At about 6 inches tall, this niche miniature came with a bloodstained butcher’s coat. In the scene itself, actor Sylvester Stallone in the role of Rocky was punching the meat so violently that he reportedly flattened one of his knuckles. Back in 1979, you could also buy an action-figure Rocky with his wheelchair, complete with realistic bruises.
15. The Little Mermaid fish nuggets
She may have changed into a human at the end of the classic animated Disney film, but Ariel was once half fish. As a result, this unusual item of Little Mermaid merchandise was perhaps in rather poor taste. Believe it or not, you could at one time purchase officially branded The Little Mermaid fish fingers.
These breaded Alaskan pollack snacks shared shelves with other frozen seafood products bearing Disney branding – including Mickey Mouse, Peter Pan and Lilo and Stitch. The Mickey Mouse Cheddar Treasures consisted of both cheese and fish blended in nuggets. Working with Disney, the senior vice president of American Pride Seafoods said in 2005: “These products will offer delicious, easy-to-prepare entrees that we hope will make seafood an easy choice for families looking for a quality product to serve their kids.”
14 Dune colouring books
David Lynch’s rather strange sci-fi epic Dune is hard enough for adults to wrap their heads around. So why anyone thought to produce child-friendly colouring books based on the 1984 film remains a mystery. But produce them they did, so if your child gets bored of colouring in pictures of age-appropriate characters, they can instead scribble on a drawing of Kyle MacLachlan or a mostly-naked Sting.
Dune, the tale of two space-dwelling royal families fighting over a desert planet, was originally a critically acclaimed novel. But its 1984 film adaptation bombed at the box office, and it was widely criticised for being too long and too different from the source material.
13. 300 briefs
If you’ve ever looked at Gerard Butler in Zack Snyder’s action epic 300 and thought “that could definitely be me,” then one particular item of film merchandise is bound to be right up your street. Costing around £80, these official 300 briefs are made from genuine leather, complete with a codpiece.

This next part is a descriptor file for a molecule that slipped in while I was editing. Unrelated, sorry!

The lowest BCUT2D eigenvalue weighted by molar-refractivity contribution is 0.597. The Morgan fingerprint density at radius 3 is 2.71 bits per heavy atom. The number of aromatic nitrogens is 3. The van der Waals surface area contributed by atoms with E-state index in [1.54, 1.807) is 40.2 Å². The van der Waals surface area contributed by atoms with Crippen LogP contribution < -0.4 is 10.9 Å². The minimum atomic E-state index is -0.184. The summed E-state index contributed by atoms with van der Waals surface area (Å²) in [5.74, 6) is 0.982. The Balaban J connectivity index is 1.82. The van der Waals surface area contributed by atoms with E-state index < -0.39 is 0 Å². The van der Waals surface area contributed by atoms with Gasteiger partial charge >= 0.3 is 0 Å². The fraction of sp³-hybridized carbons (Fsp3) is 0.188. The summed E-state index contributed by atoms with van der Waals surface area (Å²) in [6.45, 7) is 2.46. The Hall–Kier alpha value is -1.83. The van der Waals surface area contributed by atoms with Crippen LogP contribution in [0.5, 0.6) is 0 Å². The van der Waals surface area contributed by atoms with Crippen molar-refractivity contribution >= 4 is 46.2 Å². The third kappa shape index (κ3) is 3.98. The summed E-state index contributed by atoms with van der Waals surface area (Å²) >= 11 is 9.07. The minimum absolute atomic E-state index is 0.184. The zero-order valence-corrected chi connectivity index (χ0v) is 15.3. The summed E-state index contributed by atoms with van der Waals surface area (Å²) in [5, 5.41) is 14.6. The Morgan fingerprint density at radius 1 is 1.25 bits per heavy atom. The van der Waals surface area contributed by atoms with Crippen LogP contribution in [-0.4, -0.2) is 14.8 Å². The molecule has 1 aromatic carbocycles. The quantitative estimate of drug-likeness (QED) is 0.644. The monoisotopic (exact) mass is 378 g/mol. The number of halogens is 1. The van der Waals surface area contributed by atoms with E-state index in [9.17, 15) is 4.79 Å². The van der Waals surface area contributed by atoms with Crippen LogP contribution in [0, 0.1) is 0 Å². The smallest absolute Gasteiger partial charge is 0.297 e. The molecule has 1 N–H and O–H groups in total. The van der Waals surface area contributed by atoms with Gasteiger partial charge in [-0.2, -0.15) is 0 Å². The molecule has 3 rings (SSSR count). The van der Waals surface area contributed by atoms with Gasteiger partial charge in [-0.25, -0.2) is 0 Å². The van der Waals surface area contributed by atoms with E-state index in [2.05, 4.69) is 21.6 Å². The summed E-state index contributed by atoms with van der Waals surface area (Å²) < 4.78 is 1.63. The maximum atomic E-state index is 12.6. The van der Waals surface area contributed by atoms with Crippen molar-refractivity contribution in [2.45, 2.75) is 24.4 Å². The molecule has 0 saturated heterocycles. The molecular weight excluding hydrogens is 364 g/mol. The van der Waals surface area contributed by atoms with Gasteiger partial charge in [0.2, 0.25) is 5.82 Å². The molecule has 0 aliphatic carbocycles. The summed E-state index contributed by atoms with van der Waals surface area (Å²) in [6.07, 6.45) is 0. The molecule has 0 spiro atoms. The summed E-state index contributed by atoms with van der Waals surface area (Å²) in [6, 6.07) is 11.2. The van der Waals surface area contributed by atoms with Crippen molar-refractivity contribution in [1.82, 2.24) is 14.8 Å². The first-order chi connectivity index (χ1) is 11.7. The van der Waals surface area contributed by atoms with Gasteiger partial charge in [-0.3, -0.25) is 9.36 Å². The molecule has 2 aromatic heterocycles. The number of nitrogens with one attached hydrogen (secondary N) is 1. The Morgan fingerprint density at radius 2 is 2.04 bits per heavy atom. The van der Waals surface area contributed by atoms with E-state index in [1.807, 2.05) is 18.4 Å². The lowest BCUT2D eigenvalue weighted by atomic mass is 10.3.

Released in 2007, 300 was based on a 1998 comic series, which in turn fictionalized the ancient Persian Wars. The hero King Leonidas battles with his army of 300 men against 300,000 Persian troops. It was a box office victory, grossing over $456 million – and it seems from the merchandise that the film still enjoys a wide fanbase. Recently King Leonidas face masks have become available, along with a Spartan shower curtain and bedspread.
12. Ghostbusters energy drink
This bright green soda carries the Ghostbusters branding and the ghoulish face of the monster Slimer. It comes with a warning: “While all efforts have been made to decontaminate, this drink may contain trace amounts of ectoplasm.” Ghostbusters super-fans had plenty of merchandise to choose from, including ceiling fans, Heinz tinned pasta and underwear.
Another edible treat from the franchise was the Stay Puft Quality Marshmallow, based on the franchise’s monstrous mascot. But if you wanted a whole Ghostbusters meal, you’d have to visit the JS Burger Café in Japan. For a limited time only, the café sold Ghostbusters burgers containing an anchovy paste beef patty, purple cabbage and a black bun.
11. R2-D2 aquarium
This transparent model of R2-D2 holds 1.75 gallons of aquarium water, letting you keep your pet inside your toy. His head whirls around at vocal commands, and he issues the same bleeps and clicks as the beloved movie character. Even better, the character’s eye doubles as a periscope, which you can use to take a deeper look at your pet within.